Monday, December 31, 2007

Personal Use isn't Fair Use

Almost as if on cue, to stress the point I made in response to Pete Ashton in this post's comments, the RIAA are now ready to take on even those of us who steer well clear of piracy:
In legal documents in its federal case against Jeffrey Howell, a Scottsdale, Ariz., man who kept a collection of about 2,000 music recordings on his personal computer, the industry maintains that it is illegal for someone who has legally purchased a CD to transfer that music into his computer.

The industry's lawyer in the case, Ira Schwartz, argues in a brief filed earlier this month that the MP3 files Howell made on his computer from legally bought CDs are "unauthorized copies" of copyrighted recordings. (via DF)

It's tempting to laugh at this kind of action in a 'what can they do?' kind of way, but it's more serious than that. This is essentially direct action against iTunes and the iPod, as that's almost certainly where most legally purchased but format-shifted content resides. The industry will pretend (again) that they're happy with some kind of kick-back from iPod sales, but that's the thin end of the wedge for them to wring whatever kind of money they can out of the electronics industry in order to compensate for the failure of their business model. More hope perhaps lies in Apple's ability to convincingly put in place technology that lets owners of CDs legitimately and securely format-shift content in a way the industry can grudgingly accept. In the long term, Pete (and others) are right and DRM isn't the answer, and we need to press for the recommendations of the Gower Review to be implemented soon in this regard.

I'll say it again though: I'd sooner have a unintrusive (and Pete, while I've no desire to be some kind of DRM-apologist, it is largely unintrusive as long as you're staying within your usage rights) Fairplay-style lock to my devices than have the music industry propped up with cash from device sales.

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andy broomfield said...

Hi Rob,

I've been thinking a lot about copyright recently, thanks for the link to the Gower report, quite interesting reading, though I feel I don't wish to spend the rest of new years eve on it!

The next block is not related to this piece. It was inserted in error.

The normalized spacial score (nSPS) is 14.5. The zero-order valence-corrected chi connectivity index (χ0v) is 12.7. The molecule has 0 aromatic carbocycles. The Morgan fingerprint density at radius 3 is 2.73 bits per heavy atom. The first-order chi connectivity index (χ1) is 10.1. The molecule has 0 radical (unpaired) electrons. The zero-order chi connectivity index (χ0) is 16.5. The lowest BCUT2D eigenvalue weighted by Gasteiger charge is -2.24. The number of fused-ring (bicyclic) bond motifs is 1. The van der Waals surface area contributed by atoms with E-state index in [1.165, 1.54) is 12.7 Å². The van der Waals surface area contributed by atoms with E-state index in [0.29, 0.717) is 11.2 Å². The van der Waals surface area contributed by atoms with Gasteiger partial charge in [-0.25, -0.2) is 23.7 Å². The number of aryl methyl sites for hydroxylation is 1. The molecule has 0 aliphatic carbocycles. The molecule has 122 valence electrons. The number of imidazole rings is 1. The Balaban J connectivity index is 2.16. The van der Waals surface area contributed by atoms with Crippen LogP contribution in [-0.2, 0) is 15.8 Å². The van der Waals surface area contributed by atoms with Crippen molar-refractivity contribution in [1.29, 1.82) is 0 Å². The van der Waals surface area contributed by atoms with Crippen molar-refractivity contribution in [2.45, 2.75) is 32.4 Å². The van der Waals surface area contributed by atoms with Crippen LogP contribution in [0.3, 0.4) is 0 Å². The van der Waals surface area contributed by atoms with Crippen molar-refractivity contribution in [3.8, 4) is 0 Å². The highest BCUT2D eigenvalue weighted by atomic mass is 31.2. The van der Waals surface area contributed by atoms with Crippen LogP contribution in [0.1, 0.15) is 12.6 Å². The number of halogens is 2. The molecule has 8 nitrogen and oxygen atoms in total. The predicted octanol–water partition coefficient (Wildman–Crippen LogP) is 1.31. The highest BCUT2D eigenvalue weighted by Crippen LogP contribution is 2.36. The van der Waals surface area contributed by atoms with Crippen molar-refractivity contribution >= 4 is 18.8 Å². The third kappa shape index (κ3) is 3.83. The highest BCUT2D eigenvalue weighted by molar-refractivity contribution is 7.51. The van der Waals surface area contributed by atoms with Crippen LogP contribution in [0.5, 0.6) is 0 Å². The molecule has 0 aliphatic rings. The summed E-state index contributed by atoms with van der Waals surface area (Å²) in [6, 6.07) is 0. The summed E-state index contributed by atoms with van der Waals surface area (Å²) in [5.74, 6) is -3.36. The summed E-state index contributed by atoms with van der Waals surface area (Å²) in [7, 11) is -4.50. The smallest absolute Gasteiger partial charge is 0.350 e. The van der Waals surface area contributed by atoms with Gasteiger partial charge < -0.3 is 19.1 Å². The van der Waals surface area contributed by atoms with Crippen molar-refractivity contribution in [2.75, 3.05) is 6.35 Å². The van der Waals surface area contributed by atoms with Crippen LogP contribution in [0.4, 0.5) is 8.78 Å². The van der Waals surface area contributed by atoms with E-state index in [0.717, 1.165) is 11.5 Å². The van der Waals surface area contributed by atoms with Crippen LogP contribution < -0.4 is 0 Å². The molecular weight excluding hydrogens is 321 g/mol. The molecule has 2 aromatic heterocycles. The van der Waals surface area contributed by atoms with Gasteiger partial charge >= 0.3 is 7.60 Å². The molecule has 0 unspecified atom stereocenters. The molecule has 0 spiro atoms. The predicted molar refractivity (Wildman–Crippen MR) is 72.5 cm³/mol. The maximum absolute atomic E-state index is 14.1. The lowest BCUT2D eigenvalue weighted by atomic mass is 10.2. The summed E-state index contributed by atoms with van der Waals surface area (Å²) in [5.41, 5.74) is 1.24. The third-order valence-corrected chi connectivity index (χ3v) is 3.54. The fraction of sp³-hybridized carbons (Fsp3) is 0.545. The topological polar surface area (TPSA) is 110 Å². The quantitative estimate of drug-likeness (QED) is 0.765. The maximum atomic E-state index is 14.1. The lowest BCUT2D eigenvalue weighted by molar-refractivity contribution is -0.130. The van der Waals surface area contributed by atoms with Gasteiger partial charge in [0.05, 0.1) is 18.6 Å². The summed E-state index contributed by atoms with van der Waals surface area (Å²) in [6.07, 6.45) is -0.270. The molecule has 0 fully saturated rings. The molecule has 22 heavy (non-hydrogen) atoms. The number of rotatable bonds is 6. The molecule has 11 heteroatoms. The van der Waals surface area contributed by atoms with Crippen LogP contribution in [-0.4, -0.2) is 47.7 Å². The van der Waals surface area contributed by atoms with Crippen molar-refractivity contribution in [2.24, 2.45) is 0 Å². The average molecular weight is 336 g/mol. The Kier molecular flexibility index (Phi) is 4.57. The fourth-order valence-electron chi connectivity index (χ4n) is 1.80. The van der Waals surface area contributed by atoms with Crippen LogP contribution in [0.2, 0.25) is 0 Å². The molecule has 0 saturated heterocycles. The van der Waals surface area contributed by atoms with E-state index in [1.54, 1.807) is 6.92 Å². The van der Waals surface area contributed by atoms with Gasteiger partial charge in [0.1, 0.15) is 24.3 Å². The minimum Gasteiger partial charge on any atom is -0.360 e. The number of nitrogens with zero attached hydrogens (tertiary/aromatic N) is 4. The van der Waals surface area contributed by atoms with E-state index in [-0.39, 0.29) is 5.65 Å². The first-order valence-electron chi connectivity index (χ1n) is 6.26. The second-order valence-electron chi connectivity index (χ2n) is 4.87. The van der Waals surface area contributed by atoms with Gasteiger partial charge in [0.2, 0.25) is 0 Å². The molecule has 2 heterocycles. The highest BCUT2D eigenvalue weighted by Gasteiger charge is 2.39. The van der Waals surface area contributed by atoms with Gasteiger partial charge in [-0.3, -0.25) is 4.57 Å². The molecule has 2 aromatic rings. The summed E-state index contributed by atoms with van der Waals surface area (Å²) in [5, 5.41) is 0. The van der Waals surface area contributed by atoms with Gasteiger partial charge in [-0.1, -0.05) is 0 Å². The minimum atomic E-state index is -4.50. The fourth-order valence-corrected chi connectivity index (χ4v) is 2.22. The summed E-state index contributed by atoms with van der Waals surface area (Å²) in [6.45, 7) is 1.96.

Its interesting to note that this tactic of the Recording Industry has been around for a while, I found the Slashdot discussion quite informative, particularly this Slashdot comment. I know I shouldn't be relying on that as legal advice, and it is US centric, but I think we do need to assert or own morals on this. If many of us naturally copy our music from CD to itunes to elsewhere (as I still do). Then I still see that as fair and acceptable use.

My concern is, once you begin to accept that music / video you legitamttly purchase can be locked down in DRM schemes, no matter how transparent, eventually there will be barriers that you run into. Apple are very good at creating eco-systems that would make the whole user experience transparent to the end user as if it wasn't there as you say, they would often stay well within the usage rights. Those of us who have mixed systems however may find ourselves left out in the cold.

Pete Ashton said...

Hi Rob,

Just playing catchup and acknowledging your continuing the debate. I still think that "largely unintrusive as long as you're staying within your usage rights" is a strange concept when your dealing with digital content and a post-scarcity environment. And I have issues with the concept of "rights" which seems a little undefined, or rather the definition can be fixed by vested interests.

A vinyl record, for example, has a specific use defined by physics - it can only be played on a record player. A CD, being composed of digital data, is just a physical carrier for that data. You could copy the same AIFF files onto a thumb drive or similar and play it on any computer-style device. Whether someone wants to prevent that happening is very different to whether it's possible.

Yada yada, and so on.